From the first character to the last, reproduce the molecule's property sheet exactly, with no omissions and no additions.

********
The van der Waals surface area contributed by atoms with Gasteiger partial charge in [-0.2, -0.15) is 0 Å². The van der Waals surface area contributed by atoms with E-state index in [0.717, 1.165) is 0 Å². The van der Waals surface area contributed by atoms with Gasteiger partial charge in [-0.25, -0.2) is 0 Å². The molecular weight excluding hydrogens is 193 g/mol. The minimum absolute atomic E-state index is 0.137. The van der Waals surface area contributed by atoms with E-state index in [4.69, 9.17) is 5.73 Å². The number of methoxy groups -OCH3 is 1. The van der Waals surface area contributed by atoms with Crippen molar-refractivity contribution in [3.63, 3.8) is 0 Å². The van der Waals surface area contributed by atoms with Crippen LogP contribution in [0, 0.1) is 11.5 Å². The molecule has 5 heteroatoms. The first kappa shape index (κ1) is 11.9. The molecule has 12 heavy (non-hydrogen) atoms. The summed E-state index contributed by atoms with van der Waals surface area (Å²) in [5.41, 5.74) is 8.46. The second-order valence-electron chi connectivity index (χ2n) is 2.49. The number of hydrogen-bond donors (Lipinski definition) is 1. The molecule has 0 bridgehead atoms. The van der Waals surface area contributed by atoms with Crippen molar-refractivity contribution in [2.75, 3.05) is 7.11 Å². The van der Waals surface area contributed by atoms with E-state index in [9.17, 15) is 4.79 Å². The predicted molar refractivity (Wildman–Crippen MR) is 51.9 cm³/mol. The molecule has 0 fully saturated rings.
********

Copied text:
The van der Waals surface area contributed by atoms with Gasteiger partial charge in [-0.2, -0.15) is 0 Å². The van der Waals surface area contributed by atoms with E-state index in [0.717, 1.165) is 0 Å². The van der Waals surface area contributed by atoms with Gasteiger partial charge in [-0.25, -0.2) is 0 Å². The molecular weight excluding hydrogens is 193 g/mol. The minimum absolute atomic E-state index is 0.137. The van der Waals surface area contributed by atoms with E-state index in [4.69, 9.17) is 5.73 Å². The number of methoxy groups -OCH3 is 1. The van der Waals surface area contributed by atoms with Crippen molar-refractivity contribution in [3.63, 3.8) is 0 Å². The van der Waals surface area contributed by atoms with Crippen LogP contribution in [0, 0.1) is 11.5 Å². The molecule has 5 heteroatoms. The first kappa shape index (κ1) is 11.9. The molecule has 12 heavy (non-hydrogen) atoms. The summed E-state index contributed by atoms with van der Waals surface area (Å²) in [5.41, 5.74) is 8.46. The second-order valence-electron chi connectivity index (χ2n) is 2.49. The number of hydrogen-bond donors (Lipinski definition) is 1. The molecule has 0 bridgehead atoms. The van der Waals surface area contributed by atoms with Crippen molar-refractivity contribution in [2.75, 3.05) is 7.11 Å². The van der Waals surface area contributed by atoms with E-state index in [9.17, 15) is 4.79 Å². The predicted molar refractivity (Wildman–Crippen MR) is 51.9 cm³/mol. The molecule has 0 fully saturated rings.